A research team led by professor Wim Annaert (VIB/KU Leuven) has presented new insights into the roles of different γ-secretases in the development of Alzheimer’s disease (AD). γ-secretases are enzymes that contribute to the production of amyloid peptides that in AD aggregate in abnormal clusters, so-called ‘amyloid plaques’. These build up between nerve cells and disrupt brain communication. Postdoctoral researcher Ragna Sannerud from the team of professor Annaert together with several collaborators have focused on the slight differences between two types of γ-secretase. This has now led to a breakthrough that might open up new opportunities in the search for an Alzheimer’s disease (AD) treatment. This unexpected discovery underlines the importance of continued basic research.
The accumulation of short protein fragments between nerve cells in the brain is a known pathological hallmark of AD. These protein fragments are created by secretases, enzymes that cleave proteins into smaller pieces. One of the fragments that is produced following cleavage by the γ-secretase is the amyloid-β peptide, which aggregates to form amyloid plaques. The accumulation of amyloid plaques in the brains of AD patients leads to the gradual degeneration of neural networks.
Prof. Annaert: “Although γ-secretase is clearly involved in the development of AD, its therapeutic potential has been severely jeopardized by subsequent failures of clinical trials with inhibitors. The reason for these failures is that, even 20 years after its discovery, we still lack comprehensive knowledge of the function, structure and physiology of γ-secretase.”
A closer look at two types of γ-secretase
γ-secretases appear in slightly different forms, but the physiological relevance of this fact remained largely unknown until now. The study now demonstrates for the first time that these different types are active in different parts of the cell.
Prof. Annaert: “γ-secretases that contain a protein called presenilin2 are active in lysosomes, the compartments within the cell that are needed for degradation of cellular constituents. Hence, presenilin2-γ-secretase not only cleaves other types of proteins than the γ-secretases containing presenilin1, but because of this localization it generates a pool of intracellular Aβ, including the longer and more toxic forms of Aβ.”
Intracellular Aβ as a therapeutic avenue
Because it is present in relatively small amounts, as compared to the majority that is released from cells and neurons, intracellular Aβ has often been overlooked in terms of its relevance to AD development. Unjustly so, according to prof. Annaert.
Prof. Annaert: “Accumulation of intracellular Aβ is among the earliest signs when AD develops, evident even before the clinical manifestation of the disease. This discovery strongly supports the development of selective inhibitors for presenilin2-γ-secretase as a novel therapeutic avenue that will act at the heart of intracellular Aβ generation during disease onset, while leaving other important biological processes undisturbed.”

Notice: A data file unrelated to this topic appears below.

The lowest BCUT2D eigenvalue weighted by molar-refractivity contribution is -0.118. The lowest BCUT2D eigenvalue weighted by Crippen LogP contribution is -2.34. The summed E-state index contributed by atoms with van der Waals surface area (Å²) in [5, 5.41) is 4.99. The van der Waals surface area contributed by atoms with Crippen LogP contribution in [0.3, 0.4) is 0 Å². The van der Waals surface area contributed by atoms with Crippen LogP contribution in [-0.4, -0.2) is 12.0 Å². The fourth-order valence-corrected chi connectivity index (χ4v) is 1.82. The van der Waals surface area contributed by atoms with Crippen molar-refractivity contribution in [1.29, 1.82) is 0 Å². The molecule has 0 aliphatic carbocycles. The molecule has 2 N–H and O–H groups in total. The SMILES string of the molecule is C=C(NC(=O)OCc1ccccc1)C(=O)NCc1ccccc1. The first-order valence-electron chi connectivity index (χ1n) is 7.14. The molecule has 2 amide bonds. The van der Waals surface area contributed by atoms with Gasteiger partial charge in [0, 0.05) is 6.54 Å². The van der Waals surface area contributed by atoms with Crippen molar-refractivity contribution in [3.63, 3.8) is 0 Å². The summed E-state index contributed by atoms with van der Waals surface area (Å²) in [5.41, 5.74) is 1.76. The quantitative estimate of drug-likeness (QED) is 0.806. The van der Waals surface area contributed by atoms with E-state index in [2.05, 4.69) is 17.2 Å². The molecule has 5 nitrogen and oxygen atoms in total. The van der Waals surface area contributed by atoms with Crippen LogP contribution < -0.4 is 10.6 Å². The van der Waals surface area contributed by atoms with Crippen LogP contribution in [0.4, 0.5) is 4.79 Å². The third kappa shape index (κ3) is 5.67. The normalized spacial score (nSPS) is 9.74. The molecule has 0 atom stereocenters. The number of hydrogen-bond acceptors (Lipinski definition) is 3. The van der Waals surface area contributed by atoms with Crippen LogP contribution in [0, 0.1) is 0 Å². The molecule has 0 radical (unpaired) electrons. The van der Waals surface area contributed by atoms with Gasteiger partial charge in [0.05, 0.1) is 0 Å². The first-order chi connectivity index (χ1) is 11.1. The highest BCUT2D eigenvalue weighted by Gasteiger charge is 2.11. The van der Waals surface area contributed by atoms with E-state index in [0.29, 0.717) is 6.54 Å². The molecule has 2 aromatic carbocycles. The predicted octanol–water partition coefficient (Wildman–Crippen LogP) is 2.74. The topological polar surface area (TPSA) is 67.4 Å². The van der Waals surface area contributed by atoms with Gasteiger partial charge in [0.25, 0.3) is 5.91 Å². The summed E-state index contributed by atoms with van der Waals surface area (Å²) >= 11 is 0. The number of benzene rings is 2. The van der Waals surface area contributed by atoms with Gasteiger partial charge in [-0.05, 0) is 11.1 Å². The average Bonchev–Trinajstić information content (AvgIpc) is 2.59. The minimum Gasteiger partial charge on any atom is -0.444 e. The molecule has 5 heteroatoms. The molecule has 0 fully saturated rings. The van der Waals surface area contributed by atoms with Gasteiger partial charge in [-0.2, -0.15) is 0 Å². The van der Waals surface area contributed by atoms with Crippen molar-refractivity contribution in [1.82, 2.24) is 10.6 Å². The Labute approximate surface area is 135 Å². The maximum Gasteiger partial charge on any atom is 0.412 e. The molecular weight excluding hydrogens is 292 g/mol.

Unexpected find underlines the importance of basic research
Remarkably, it was completely unanticipated that the existence of slightly differently composed γ-secretases could contribute to two different pools of toxic Aβ species.
Prof. Annaert: “Taking into account the comments of colleagues, it was a surprise that such important novel roles for presenilins could still be discovered after 20 years of investigation. Particularly notable is that this could only be discovered through a basic research approach. It’s important to note that such research suffers strongly nowadays from a lack of sufficient financial support. The focus nowadays is predominantly on so-called translational research, but we tend to forget that basic research is still essential to understanding the molecular basis of disease onset, particularly in neurodegenerative diseases like AD.”
This study provides a foundation for the development of new cellular and in vivo disease models that will allow researchers to address the contribution of intracellular Aβ accumulation to AD development, particularly in the early stages, i.e. the moment that disease progression might still be halted or even reversed.
Prof. Annaert: “We have to be cautious however: these findings have been realized in cell cultures and need to be validated in proper in vivo models. However, for this to happen, it is essential that we first develop new mouse models on the basis of our findings. For the past 20 years, we have mostly used the same transgenic models. They have had their value in recapitulating certain features of the disease, but largely fail to provide insights into disease onset. With a proper understanding of how crucial disease-related proteins, like the different γ-secretases, are localized and regulated in neurons, we can now initiate the development of new models that might address the critical stages of disease onset. These, in turn, might provide the starting points for the development and testing of novel, selective presenilin2 γ-secretase inhibitors to halt the intracellular build-up of toxic peptides.”